Looking at the map as we rode along, I saw that I could yet avoid Vitré. I showed my driver how he could help me by continuing on the main highway until we reached a 'T' crossing that could take him into Vitré and leave me in a good position for my next ride. It seemed clear enough; but my map didn't indicate the entire situation. There was also a 'Y' avenue, several miles short of the cross traffic I was hoping to tap into. And sure enough, that was where he dropped me. It only dawned on me as I watched him speed away on the 'Y' road, toward Vitré. There was virtually no eastbound traffic coming onto the highway here - the same sort of situation I had blundered into on leaving Cambridge. Compounding it, there happened to be road repair going on at this point, bottlenecking the highway traffic into a one lane flow. Slim chance, here, that anyone would stop for me. But my more immediate concern was that the clouds had now become ominous . . . dark, lumbering masses obviously getting ready to disgorge.

I had to get out of here, and that meant I had to walk out, the threat of a downpour giving me no time to linger over the issue. Rather than walk the five miles into Vitré that I might so easily have ridden, it made more sense to stay with the main highway. I couldn't be much more than three miles from the 'T'. I took off at a forced-march tempo, hoping at least to reach some cover before the heavens let loose. There was none at all, anywhere nearby.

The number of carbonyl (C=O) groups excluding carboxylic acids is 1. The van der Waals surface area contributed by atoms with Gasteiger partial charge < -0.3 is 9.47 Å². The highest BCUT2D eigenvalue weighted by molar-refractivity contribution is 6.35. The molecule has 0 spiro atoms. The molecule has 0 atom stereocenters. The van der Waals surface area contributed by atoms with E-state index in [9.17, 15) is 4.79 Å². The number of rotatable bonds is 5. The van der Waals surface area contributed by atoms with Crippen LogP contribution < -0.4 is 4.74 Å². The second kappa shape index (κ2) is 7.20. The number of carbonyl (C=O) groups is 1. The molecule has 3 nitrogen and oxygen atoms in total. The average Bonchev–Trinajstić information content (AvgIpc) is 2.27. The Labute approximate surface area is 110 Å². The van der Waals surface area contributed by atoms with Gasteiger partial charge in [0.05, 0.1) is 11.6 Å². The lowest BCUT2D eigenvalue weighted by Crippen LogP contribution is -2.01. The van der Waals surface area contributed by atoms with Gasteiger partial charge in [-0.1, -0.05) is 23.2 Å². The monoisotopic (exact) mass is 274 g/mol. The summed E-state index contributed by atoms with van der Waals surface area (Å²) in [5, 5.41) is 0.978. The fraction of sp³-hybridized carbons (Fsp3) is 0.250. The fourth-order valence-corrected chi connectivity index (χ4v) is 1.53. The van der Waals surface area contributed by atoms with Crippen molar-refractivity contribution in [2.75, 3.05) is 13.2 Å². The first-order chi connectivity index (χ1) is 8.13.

Road markers every hundred meters, sixteen to the mile, paced my progress as I raced the clouds. But it was no good. Thirty-four markers out, I lost the game. My poncho was out as fast as I could manage it - for what little good it did in the stormy rage that came down on me. There was nothing in sight, absolutely nothing, for a moment's cover. I could only carry-on and take the soaking. And reflect on how easily I might have been comfortably dry in Vitré.

By the time the crossing came into view the rain had passed. I was so wet that it made little difference anymore; but it was good to be done with it - done with the walk, and at a place where I could resume my hitching. And then I saw the fellow who was already there.